This young man is really good at it. Since the Beatles there has probably been no more pop music (enriched with jazz elements) with such colourful ideas in the quality of the album Djesse Vol 2, which will be followed by two more releases under the title Djesse and whose predecessor album Djesse Vol 1 was produced in collaboration with the Dutch Metropole Orkest and spans a completely different sound world than Vol 2. The twenty-five year old Jacob Collier apparently lives in the most diverse sound worlds, which he opens up with his albums and embraces as his own. A horizon as wide as Djesse Vol 2 alone opens up, should not only be quite unique in the field of pop/jazz, which horizon ranges from the a cappella wide screen version of the Hollywood hammock "Moon River", created on the occasion of the fiftieth anniversary of the first moon landing, with thousands of singing voices that are largely electronically generated from Jacob Collier's vocal contribution, to the Spartan African-sounding song Bakumbe, enriched with Irish fiddle, the calm style of which finally degenerates into an orgy of sound, and on to beautifully designed songs like Make Me Cry and Sky Above, which suddenly pick up speed in the second half. Again and again, one is amazed at the tension created by the calmly conceived, extremely slow gliding songs like Feel. It is not hard to give yourself over to these songs and forget everything around them. That is simply masterful. The purely instrumental interlude À Noite is a successful example that Jacob Collier could also make a successful career as a classical composer. The immediately following, perfectly lasciviously performed song Lua is a Brazilian Bossa-Nova of the first order. It is no wonder that Jacob Collier is just as skilled at funk as he is at Bossa-Nova: It Don't Matter could be a Bobby McFerrin song, but one that is more sophisticated in its instrumentation and rhythmically far more complex than anything McFerrin has ever released. George Harrison would have enjoyed the Jacob Collier version of his song Here Comes The Sun.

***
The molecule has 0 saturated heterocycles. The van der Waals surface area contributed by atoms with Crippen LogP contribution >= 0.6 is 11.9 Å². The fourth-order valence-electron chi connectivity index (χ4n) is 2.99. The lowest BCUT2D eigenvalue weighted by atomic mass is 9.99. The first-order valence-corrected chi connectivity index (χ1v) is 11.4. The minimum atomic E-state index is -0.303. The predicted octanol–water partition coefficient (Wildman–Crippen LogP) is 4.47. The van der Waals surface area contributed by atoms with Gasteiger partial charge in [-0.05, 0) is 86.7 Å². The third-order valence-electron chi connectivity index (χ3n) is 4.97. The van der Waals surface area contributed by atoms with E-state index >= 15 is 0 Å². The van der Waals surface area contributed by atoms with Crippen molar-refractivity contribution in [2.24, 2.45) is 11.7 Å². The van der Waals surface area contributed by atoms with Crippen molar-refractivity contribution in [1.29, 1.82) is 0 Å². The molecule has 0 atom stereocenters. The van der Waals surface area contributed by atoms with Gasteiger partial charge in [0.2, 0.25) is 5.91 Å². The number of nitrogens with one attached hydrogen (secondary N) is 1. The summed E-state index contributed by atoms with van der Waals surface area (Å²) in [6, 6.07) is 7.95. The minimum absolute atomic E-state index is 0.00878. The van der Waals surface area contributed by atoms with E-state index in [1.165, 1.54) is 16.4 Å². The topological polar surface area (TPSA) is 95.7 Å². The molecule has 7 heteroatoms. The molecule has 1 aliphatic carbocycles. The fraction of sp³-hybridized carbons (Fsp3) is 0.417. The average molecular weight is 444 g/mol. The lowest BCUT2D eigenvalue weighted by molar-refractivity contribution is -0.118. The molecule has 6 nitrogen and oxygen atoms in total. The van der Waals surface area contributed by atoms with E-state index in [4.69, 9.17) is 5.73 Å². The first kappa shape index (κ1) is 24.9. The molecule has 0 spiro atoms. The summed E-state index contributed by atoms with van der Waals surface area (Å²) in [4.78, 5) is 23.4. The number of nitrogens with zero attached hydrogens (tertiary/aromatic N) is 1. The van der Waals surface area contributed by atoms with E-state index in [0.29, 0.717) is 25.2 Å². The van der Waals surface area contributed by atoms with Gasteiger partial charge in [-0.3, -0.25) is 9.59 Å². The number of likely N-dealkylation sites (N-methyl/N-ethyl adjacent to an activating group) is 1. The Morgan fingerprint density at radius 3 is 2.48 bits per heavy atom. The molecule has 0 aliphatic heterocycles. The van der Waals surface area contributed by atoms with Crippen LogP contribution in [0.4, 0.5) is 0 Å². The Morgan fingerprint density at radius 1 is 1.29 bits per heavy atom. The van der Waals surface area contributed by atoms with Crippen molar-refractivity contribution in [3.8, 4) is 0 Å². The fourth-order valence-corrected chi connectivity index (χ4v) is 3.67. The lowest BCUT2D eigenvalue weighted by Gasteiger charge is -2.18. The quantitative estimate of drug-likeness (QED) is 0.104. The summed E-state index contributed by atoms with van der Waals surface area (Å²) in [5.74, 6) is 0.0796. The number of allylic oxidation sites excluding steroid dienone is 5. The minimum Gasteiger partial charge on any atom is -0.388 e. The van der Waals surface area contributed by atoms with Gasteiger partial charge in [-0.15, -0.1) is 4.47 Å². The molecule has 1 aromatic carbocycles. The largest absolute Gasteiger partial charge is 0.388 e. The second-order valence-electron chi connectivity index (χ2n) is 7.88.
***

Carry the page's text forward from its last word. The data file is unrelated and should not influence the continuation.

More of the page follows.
Even such a talented young singer, arranger, composer and multi-instrumentalist as Jacob Collier doesn't fall from the sky. His two parents are active as instrumentalists of the British classical scene, which is why Jacob Collier has been familiar with acoustic sound production and classical music since his earliest childhood. In the meantime, his parents had provided him with a solid musical education. Nevertheless, or precisely because of this, he was interested in electronic sound generation as a child and tinkered with and screwed into existing equipment. Later he created his first show around his electronic devices. Then he was lucky enough to be involved in the development and construction of the Vocal Harmonizer at MIT, which allowed him to create up to twelve-voice vocal harmonies simultaneously. In the meantime, this device has become part of the basic instrumental equipment of the Jacob Collier. Above all, however, it is his art of composing and instrumentation that is astonishing. Since Djesse Vol 2 represents an intermediate stage of the obviously high-ranking art of the still very young Jacob Collier, one can be curious to see where his musical journey will take him. In the short term, you can be curious about Djesse Vol 3.